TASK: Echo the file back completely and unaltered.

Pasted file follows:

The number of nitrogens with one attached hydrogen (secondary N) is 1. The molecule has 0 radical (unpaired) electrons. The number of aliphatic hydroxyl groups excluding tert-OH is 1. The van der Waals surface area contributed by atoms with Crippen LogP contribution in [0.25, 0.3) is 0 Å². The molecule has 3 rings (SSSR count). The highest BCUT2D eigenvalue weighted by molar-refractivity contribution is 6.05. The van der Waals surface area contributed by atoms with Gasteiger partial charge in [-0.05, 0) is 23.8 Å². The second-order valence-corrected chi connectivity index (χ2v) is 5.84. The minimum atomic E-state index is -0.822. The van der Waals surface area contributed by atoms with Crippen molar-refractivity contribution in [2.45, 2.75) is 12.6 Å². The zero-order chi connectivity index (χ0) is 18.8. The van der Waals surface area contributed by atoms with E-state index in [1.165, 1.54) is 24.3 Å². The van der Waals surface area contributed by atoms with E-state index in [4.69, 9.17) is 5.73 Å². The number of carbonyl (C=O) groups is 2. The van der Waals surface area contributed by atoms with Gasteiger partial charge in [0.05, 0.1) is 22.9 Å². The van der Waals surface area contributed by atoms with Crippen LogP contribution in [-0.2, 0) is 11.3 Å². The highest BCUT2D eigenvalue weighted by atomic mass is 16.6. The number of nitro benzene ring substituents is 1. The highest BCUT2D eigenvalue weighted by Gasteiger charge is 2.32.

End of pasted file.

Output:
The number of nitrogens with one attached hydrogen (secondary N) is 1. The molecule has 0 radical (unpaired) electrons. The number of aliphatic hydroxyl groups excluding tert-OH is 1. The van der Waals surface area contributed by atoms with Crippen LogP contribution in [0.25, 0.3) is 0 Å². The molecule has 3 rings (SSSR count). The highest BCUT2D eigenvalue weighted by molar-refractivity contribution is 6.05. The van der Waals surface area contributed by atoms with Gasteiger partial charge in [-0.05, 0) is 23.8 Å². The second-order valence-corrected chi connectivity index (χ2v) is 5.84. The minimum atomic E-state index is -0.822. The van der Waals surface area contributed by atoms with Crippen molar-refractivity contribution in [2.45, 2.75) is 12.6 Å². The zero-order chi connectivity index (χ0) is 18.8. The van der Waals surface area contributed by atoms with E-state index in [1.165, 1.54) is 24.3 Å². The van der Waals surface area contributed by atoms with E-state index in [4.69, 9.17) is 5.73 Å². The number of carbonyl (C=O) groups is 2. The van der Waals surface area contributed by atoms with Gasteiger partial charge in [0.05, 0.1) is 22.9 Å². The van der Waals surface area contributed by atoms with Crippen LogP contribution in [-0.2, 0) is 11.3 Å². The highest BCUT2D eigenvalue weighted by atomic mass is 16.6. The number of nitro benzene ring substituents is 1. The highest BCUT2D eigenvalue weighted by Gasteiger charge is 2.32.